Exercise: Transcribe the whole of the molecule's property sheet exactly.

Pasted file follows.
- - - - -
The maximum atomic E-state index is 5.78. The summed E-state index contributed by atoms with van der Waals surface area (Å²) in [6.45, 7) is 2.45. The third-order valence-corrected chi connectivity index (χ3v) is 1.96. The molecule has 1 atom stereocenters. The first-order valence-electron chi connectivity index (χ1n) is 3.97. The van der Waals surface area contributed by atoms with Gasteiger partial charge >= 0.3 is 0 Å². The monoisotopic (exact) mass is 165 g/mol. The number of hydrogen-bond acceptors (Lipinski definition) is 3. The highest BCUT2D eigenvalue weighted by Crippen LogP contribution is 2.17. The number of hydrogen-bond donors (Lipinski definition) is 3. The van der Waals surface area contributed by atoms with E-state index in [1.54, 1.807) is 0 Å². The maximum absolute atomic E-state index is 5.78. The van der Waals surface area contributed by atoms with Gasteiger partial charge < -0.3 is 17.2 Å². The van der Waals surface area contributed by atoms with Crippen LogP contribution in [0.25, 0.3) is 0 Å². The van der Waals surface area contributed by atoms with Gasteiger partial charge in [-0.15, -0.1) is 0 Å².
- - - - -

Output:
The maximum atomic E-state index is 5.78. The summed E-state index contributed by atoms with van der Waals surface area (Å²) in [6.45, 7) is 2.45. The third-order valence-corrected chi connectivity index (χ3v) is 1.96. The molecule has 1 atom stereocenters. The first-order valence-electron chi connectivity index (χ1n) is 3.97. The van der Waals surface area contributed by atoms with Gasteiger partial charge >= 0.3 is 0 Å². The monoisotopic (exact) mass is 165 g/mol. The number of hydrogen-bond acceptors (Lipinski definition) is 3. The highest BCUT2D eigenvalue weighted by Crippen LogP contribution is 2.17. The number of hydrogen-bond donors (Lipinski definition) is 3. The van der Waals surface area contributed by atoms with E-state index in [1.54, 1.807) is 0 Å². The maximum absolute atomic E-state index is 5.78. The van der Waals surface area contributed by atoms with Gasteiger partial charge < -0.3 is 17.2 Å². The van der Waals surface area contributed by atoms with Crippen LogP contribution in [0.25, 0.3) is 0 Å². The van der Waals surface area contributed by atoms with Gasteiger partial charge in [-0.15, -0.1) is 0 Å².